Saint John police have a suspect in the suspicious death of a young psychiatric patient at the Saint John Regional Hospital last month, the chief has confirmed.
But the male suspect is not in custody, Saint John Police Chief Bill Reid told CBC News Tuesday night.
He declined to discuss any other details, saying police are waiting for DNA and pathology evidence.
"At this point in time we're waiting for the rest of that evidence and to go any further then I would obviously be treading on very thin water and I wish not to do that," Reid said.
"Once we have that, we have our very strong suspicions and we believe we know what's going on, but you can't go into a court of law with suspicions and suppositions. You have to go in there with something very strong."
Serena Perry, a 22-year-old patient in the psychiatric unit at the Saint John Regional Hospital, died over night on Feb. 14.
Her body was found in the amphitheatre, which is in another section of the facility.
Many patients in the psychiatric unit are free to come and go, just like anyone else in the hospital. They can leave the unit to go for a smoke, visit the cafeteria, or just to stretch their legs.
Hospital officials have said there's no risk to public safety.
Police have faced criticisms for being tight-lipped on the investigation.
"The circumstances are very unusual and so because of that we have to be very cautious," Reid said. "It's sort of one of those situations where it's a card game and you can't play your hand. And unfortunately, vicariously through the media, we have to be very closed about that at this particular time.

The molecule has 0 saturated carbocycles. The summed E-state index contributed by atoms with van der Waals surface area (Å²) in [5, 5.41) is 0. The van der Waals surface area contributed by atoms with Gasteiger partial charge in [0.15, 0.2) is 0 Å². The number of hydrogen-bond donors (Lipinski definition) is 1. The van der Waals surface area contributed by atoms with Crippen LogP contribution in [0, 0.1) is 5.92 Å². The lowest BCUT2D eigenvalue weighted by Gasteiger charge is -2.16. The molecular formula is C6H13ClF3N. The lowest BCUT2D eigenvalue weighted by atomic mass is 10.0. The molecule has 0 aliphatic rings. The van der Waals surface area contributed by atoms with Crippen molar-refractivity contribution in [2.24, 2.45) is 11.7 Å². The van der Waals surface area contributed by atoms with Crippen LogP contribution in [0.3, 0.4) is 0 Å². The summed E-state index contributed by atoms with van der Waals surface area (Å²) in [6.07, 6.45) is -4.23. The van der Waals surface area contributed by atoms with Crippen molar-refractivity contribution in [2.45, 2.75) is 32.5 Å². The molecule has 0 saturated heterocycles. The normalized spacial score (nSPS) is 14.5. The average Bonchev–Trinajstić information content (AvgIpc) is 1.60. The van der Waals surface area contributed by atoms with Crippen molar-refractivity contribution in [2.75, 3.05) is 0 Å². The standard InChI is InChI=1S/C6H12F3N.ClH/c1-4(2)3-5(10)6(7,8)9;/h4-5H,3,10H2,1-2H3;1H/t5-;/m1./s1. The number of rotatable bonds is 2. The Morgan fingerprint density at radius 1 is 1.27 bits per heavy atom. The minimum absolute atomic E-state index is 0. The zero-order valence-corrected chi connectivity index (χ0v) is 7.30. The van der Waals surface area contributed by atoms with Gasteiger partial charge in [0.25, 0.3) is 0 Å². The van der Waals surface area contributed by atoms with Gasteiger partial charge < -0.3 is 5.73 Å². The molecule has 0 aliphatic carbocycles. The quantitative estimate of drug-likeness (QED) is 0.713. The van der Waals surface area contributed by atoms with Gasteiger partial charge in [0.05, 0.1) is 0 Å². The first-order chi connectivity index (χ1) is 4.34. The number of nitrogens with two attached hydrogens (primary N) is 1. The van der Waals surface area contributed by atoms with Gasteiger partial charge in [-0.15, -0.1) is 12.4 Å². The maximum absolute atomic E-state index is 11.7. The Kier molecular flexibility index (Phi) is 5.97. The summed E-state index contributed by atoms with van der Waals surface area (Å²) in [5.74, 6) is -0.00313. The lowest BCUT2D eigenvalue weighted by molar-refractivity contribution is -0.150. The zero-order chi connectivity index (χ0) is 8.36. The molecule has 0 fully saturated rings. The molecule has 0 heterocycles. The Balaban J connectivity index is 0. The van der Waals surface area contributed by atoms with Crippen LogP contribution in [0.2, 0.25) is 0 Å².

"But once we solve this — and we will here I believe in the not too distant future — then everybody will see why we were...the approach that we utilized in this particular matter," he said.
"We have competing interests here, I hope you appreciate. We have a family that’s grieving and wishes not to discuss the death of their daughter. So we have to say 'Well what does the public need to know? What can we hold onto?'"
"It's not the normal way that we deal with these." stressed Reid. "I think that every time we talk about crime we're very forthcoming about those, but there are one-ofs and certain occasions where you just have to hold on to the information and this is certainly one of those situations."
Oland homicide case continues
Saint John police have also faced scrutiny for the secrecy surrounding Richard Oland's homicide investigation.
The prominent 69-year-old businessman was found dead in his uptown office on July 7. No charges have been laid.
"We had seized a significant amount of exhibits and they have to be processed and then they have to be analyzed. And that takes a long, long, long time," said Reid. "And so we have to be patient with the work that third parties are doing on our behalf."
Asked if he expects to lay charges soon, Reid said "I don't have a crystal ball to give me that information.
"We’re not the only police agency in Canada that’s asking crime labs to do work for them so we submit and we wait."